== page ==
Another potential cause of action is intentional infliction of emotional distress. This is based on a doctor’s outrageous conduct that intentionally or recklessly causes a patient to suffer severe emotional distress. This must be beyond a mere slight as it must be something that would outrage society. The common law tort required a physical manifestation of injury, but most jurisdictions no longer require this element. This cause of action has been successful in some cases in which patients recorded their doctors performing medical treatment while mocking and ridiculing the patient to a serious degree.
If you have been harmed due to a healthcare provider failing to diagnose a medical condition, or misdiagnosing one, you may be considering the question – “can I sue a doctor for misdiagnosis?” The short answer to this question is “maybe”. To provide an accurate answer, it is necessary to take a more in-depth look at the facts surrounding your situation.
Second, from a procedural standpoint, medical malpractice cases can be unique (and pretty complex) depending on the state where you live. You (and your attorney) will need a good understanding of the procedural requirements necessary before - or soon after - filing the lawsuit, including filing an affidavit of merit, complying with pre-lawsuit screening, and other special steps . An experienced medical malpractice lawyer will be very familiar with these rules, and will know how to avoid pitfalls and delays so that your case stays on track.
Examples of doctor negligence involve patients' complaints not being taken seriously enough, illnesses being incorrectly diagnosed, GPs refusing to carry out blood tests, incorrect or inappropriate medication being administered, incorrect doses of medication being prescribed, referrals to specialist consultants not being made in time or at all and follow up appointments/treatments not been carried out quickly enough . They can also include serious illnesses (such as cancer) being misdiagnosed as something less serious, broken or fractured bones going undiagnosed due to lack of referral for x-ray, failing to follow-up on a patient’s complaints and concerns, failing to correctly identify an illness or injury and treating an injury or illness in a manner which leads to complications and/or further injury or illness.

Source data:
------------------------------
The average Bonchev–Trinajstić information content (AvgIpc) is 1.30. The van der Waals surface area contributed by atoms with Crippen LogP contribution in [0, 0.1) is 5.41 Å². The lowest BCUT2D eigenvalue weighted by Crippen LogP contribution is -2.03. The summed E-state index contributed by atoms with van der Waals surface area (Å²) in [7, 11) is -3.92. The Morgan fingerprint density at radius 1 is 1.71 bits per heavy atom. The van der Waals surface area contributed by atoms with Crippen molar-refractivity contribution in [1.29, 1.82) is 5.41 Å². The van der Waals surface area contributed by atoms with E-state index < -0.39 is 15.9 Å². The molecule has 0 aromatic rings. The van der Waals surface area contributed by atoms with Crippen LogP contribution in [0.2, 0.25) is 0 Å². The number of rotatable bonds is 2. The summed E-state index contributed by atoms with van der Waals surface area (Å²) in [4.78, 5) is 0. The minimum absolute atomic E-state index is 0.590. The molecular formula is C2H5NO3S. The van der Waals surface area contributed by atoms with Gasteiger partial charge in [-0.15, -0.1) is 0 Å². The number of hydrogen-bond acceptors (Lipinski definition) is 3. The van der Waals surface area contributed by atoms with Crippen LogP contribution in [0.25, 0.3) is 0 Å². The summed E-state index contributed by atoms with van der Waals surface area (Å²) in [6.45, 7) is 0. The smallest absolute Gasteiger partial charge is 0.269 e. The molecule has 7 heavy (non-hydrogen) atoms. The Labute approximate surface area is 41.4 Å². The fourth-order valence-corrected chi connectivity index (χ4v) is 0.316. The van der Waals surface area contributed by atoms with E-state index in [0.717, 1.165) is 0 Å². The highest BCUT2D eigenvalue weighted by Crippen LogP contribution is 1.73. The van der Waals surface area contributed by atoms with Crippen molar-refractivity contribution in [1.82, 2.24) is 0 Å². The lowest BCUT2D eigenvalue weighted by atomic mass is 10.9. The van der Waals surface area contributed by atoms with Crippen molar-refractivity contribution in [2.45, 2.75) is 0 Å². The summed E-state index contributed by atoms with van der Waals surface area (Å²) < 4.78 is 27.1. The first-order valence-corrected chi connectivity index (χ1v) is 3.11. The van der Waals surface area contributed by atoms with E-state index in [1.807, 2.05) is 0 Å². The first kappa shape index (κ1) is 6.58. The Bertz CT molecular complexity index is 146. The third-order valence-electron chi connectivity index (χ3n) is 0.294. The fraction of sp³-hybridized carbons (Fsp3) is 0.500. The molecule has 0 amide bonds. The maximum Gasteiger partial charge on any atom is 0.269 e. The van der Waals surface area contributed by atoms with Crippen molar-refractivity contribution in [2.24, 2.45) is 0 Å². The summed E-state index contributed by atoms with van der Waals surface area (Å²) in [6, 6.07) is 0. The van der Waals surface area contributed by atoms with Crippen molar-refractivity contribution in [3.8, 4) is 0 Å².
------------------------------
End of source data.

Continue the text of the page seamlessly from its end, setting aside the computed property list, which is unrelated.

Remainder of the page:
When suing a hospital or a doctor, you usually seek to recover past and future medical bills, lost wages, and other financial losses. But you can also seek compensation for pain and suffering. Generally, a person can pursue a claim for pain and suffering when they are injured due to negligence and experience either pain or suffering, individually or combined.
98% of the population are not the “type of people to sue”. However, when you or your loved one has been injured through the negligence of another person, you have basic responsibilities to ensure that medical bills are paid, lost wages are recovered, future medical expenses are paid – and if there is a physical disability, you must ensure that you or your loved one is compensated for the dramatic change in your life.